The syntax, wasb:///, is used to access files stored in the default storage container for your HDInsight cluster. If you specified additional storage accounts when you provisioned your cluster, and you want to access files stored in these accounts, you can access the data by specifying the container name and storage account address, for example, wasb://firstname.lastname@example.org/example/data/sample.log.
About the sample job
The following HiveQL statements will project columns onto delimited data that is stored in the wasb:///example/data directory:
DROP TABLE log4jLogs;
CREATE EXTERNAL TABLE log4jLogs (t1 string, t2 string, t3 string, t4 string, t5 string, t6 string, t7 string)
ROW FORMAT DELIMITED FIELDS TERMINATED BY ' '
STORED AS TEXTFILE LOCATION 'wasb:///example/data/';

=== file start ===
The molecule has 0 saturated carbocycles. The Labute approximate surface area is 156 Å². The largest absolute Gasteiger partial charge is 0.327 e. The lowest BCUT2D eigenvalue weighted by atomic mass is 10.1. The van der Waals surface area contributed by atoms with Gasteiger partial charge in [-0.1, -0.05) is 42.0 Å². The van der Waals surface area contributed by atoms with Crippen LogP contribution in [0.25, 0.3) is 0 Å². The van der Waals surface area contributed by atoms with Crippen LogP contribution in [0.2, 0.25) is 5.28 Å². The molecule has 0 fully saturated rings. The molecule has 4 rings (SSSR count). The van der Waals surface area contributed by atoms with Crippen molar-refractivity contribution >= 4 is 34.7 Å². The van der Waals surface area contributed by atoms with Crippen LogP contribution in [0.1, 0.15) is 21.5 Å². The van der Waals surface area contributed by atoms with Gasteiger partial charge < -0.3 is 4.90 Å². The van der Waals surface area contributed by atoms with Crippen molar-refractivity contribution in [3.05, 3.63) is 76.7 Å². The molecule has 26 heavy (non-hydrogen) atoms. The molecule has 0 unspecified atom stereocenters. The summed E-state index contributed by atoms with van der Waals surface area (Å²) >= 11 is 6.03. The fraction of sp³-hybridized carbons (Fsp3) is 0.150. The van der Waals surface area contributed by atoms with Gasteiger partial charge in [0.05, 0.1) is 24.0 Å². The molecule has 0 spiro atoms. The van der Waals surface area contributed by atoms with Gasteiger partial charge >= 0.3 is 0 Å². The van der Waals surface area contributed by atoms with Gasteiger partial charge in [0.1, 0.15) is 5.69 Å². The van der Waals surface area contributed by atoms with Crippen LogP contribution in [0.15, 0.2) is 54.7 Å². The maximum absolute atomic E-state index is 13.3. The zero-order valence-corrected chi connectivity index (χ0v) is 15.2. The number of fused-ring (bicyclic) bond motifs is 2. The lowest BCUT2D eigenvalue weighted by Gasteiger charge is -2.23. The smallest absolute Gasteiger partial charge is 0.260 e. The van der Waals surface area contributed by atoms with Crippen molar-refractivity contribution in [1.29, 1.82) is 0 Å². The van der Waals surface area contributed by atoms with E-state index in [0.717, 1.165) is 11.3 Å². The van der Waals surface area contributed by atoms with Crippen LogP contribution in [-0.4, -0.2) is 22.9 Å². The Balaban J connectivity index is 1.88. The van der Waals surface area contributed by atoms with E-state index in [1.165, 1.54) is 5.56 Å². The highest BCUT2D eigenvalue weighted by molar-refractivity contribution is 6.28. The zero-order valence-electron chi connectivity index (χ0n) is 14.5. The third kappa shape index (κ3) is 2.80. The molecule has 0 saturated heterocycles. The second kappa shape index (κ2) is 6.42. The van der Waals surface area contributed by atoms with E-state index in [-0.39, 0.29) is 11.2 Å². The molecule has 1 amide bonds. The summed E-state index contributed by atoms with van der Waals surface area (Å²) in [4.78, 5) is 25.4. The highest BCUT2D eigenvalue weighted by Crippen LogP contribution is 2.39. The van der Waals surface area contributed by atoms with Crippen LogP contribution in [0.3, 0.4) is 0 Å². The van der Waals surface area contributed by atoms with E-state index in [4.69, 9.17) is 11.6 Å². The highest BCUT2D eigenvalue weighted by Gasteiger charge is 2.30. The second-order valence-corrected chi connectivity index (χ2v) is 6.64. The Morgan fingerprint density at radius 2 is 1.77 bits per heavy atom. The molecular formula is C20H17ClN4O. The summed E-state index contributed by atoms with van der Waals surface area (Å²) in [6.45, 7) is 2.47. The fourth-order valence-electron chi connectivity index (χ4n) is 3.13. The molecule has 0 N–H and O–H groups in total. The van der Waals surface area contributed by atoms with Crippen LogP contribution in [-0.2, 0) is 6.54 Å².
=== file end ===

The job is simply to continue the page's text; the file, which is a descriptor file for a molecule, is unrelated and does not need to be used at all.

SELECT t4 AS sev, COUNT(*) AS count FROM log4jLogs WHERE t4 = '[ERROR]' GROUP BY t4;
In the previous example, the HiveQL statements perform the following actions:
- DROP TABLE: Deletes the table and the data file if the table already exists.
- CREATE EXTERNAL TABLE: Creates a new external table in Hive. External tables only store the table definition in Hive; the data is left in the original location and in the original format.
- ROW FORMAT: Tells Hive how the data is formatted. In this case, the fields in each log are separated by a space.
- STORED AS TEXTFILE LOCATION: Tells Hive where the data is stored (the example/data directory) and that it is stored as text. The data can be in one file or spread across multiple files within the directory.
- SELECT: Selects a count of all rows where the column t4 contains the value [ERROR]. This should return a value of 3 because there are three rows that contain this value.
External tables should be used when you expect the underlying data to be updated by an external source, such as an automated data upload process, or by another MapReduce operation, and you always want Hive queries to use the latest data.
Dropping an external table does not delete the data, it only deletes the table definition.